Health questions every man should ask his dad
Dear old dad – how well do you know his health history? For any man, knowing the health history of their father can be valuable information on what their future health may hold. That’s why asking dad about health conditions or diseases he has or did have at one time, can empower you to make decision about your health.
The hardest part may be getting dad to open up about his health. Many men are often reluctant to discuss this part of their lives. Approach the topic by showing genuine concern about him. Ask him how he feels physically and emotionally and is he taking good care of himself. An attitude showing interest without berating him, can break the ice on finding out how healthy he is and what you may need to work on to take care of yourself.
Below are important health questions to ask your dad. This allows you a glimpse of his health status and what may be indicative of your future health – this way you can tell your doctor of medical conditions or diseases your dad has that might affect you also:
· When was the last time you’ve seen a doctor?
This may be a good way to start the conversation. Men are notoriously known for waiting until they are quite sick before seeking medical help. Or they skip important routine health screenings figuring if they feel fine, why should spend money on that procedure. While asking these questions may not necessarily help you learn more about how his health history may affect you, it does open the door leading to other questions. If it’s been awhile since he has sat in a doctor’s exam room, you could offer to take him or make the appointment. If he refuses, say would you rather have a tune-up or a complete overhaul? That may change his mind and get the ball rolling in his favor.
· Do you know if you have any heart disease?
The number one killer of adults and of men in the United States is heart disease. While you would likely know if your dad had a heart attack or stroke, do you know if he currently or at any time in his past, ever had high blood pressure, high cholesterol, or metabolic syndrome? Ask him if his dad, his brothers or your grandfather ever had these risk factors. Men whose male relatives have risk factors for heart disease could be an indicator if you may develop these conditions in your lifetime.
Even if your dad does have these risk factors for heart disease, there are lifestyle behaviors that can prevent or reverse your chance of developing it. Start by eating a heart-healthy diet, getting in regular exercise, don’t smoke and reach a healthy body weight.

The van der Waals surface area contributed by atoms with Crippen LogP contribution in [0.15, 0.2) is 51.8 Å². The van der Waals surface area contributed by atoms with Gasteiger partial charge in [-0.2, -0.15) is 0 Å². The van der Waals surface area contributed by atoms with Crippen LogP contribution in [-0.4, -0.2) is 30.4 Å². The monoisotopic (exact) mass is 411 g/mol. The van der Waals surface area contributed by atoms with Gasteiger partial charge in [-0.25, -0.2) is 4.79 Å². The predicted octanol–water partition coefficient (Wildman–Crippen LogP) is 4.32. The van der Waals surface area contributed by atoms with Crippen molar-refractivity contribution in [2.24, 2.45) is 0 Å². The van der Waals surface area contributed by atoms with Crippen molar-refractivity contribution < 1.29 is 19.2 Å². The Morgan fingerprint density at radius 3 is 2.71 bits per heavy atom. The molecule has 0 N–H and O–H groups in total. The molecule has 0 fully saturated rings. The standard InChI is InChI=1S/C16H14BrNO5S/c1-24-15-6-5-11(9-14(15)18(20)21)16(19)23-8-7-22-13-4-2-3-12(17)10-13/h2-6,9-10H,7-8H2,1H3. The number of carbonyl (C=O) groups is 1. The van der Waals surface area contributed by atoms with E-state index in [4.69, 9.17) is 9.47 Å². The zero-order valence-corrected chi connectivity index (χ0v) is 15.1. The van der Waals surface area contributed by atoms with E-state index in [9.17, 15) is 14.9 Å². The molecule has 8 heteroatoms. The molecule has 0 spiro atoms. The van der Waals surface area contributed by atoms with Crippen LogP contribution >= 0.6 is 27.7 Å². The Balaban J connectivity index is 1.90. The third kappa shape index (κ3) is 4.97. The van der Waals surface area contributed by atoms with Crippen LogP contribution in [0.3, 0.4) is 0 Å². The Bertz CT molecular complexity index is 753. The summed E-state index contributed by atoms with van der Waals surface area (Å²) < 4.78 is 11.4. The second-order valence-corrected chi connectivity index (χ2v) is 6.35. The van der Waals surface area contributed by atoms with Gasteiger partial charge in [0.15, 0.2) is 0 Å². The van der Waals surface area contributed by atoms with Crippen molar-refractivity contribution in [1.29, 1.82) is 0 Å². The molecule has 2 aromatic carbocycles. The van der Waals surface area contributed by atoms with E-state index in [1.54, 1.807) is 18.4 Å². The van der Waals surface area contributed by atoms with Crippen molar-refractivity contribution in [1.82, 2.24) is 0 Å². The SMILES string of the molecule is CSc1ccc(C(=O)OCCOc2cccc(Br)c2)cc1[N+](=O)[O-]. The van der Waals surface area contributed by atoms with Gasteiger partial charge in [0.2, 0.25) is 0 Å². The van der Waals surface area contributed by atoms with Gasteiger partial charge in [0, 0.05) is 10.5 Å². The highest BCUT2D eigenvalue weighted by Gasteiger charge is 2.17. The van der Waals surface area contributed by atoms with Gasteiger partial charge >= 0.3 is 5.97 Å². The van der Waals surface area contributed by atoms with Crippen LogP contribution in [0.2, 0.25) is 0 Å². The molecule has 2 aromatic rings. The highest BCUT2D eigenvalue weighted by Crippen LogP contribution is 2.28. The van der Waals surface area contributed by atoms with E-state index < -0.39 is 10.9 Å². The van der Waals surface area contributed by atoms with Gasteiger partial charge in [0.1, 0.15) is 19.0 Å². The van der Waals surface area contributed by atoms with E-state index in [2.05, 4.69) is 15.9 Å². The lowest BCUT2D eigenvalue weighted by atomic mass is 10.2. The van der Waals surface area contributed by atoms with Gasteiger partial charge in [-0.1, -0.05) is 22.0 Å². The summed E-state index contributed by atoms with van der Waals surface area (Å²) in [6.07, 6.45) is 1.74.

· Have you ever had cancer and does cancer run in the family?
There are numerous cancers that have little to do with hereditary factors. But knowing if your dad or other male relatives had a certain type of cancer could be a clue of what to watch for.
One type of cancer specifically of concern for men is prostate cancer. Prostate cancer does tend to run in families suggesting that in some cases there may be an inherited or genetic factor. A man who had a first degree relative such as his father or brother (it is even higher if a man had a brother with it) diagnosed with prostate cancer has a more than double risk of developing this disease. Another factor that can place a man at a higher risk is if he has had several relatives with prostate cancer and particularly if these relatives were young at the time of diagnosis. Getting regular prostate screenings beginning at age 40 is a good start to avoiding this disease
Skin cancer is another cancer linked to genetics. Men whose fathers who have been diagnosed with this cancer can help themselves by daily wearing sunscreen, reducing the amount of time spent in the sun and performing self-skin checks or seeing a dermatologist for a full body check.
· Have you ever had depression or mental illness?
This question can be tricky to ask as many men may not feel comfortable talking openly about this topic. It’s important to know however since if dad dealt with mental illness, is there a pattern of other male relatives who also experienced it too? Whether it’s depression, bipolar disorder or other mental health conditions, it may give you a clue about your own mental health state prompting you to learn about where to get help if any symptoms were to come up.
· Do you have diabetes?
If there is a disease that tends to run in families it’s type 2 diabetes. Type 2 diabetes is subtle. The symptoms can be vague and by the time many people are diagnosed with the disease, they probably have had it for several years. Knowing if your dad (or mom) has the condition can be a warning sign for you to begin changing lifestyle behaviors to avoid getting the same diagnosis. Type 2 diabetes is at epidemic proportions around the world and a leading cause of death due to serious complications.
· Have you ever had issues with alcohol or substance abuse?
Likely if your dad did have or currently has problems with alcohol or use of illegal/prescription drugs, you would probably already know it. But regardless, studies have shown that children of alcoholics or drug users have a higher risk of falling into that same trap themselves. More research is still need, but there seems to be a stronger hereditary link among males of having a slightly higher risk of developing problems with substance abuse if a parent has struggled with it also. Talking about this topic may be the hardest of all but very necessary. Honest, open communication paves a better path towards avoiding going down the same road of destructive behavior.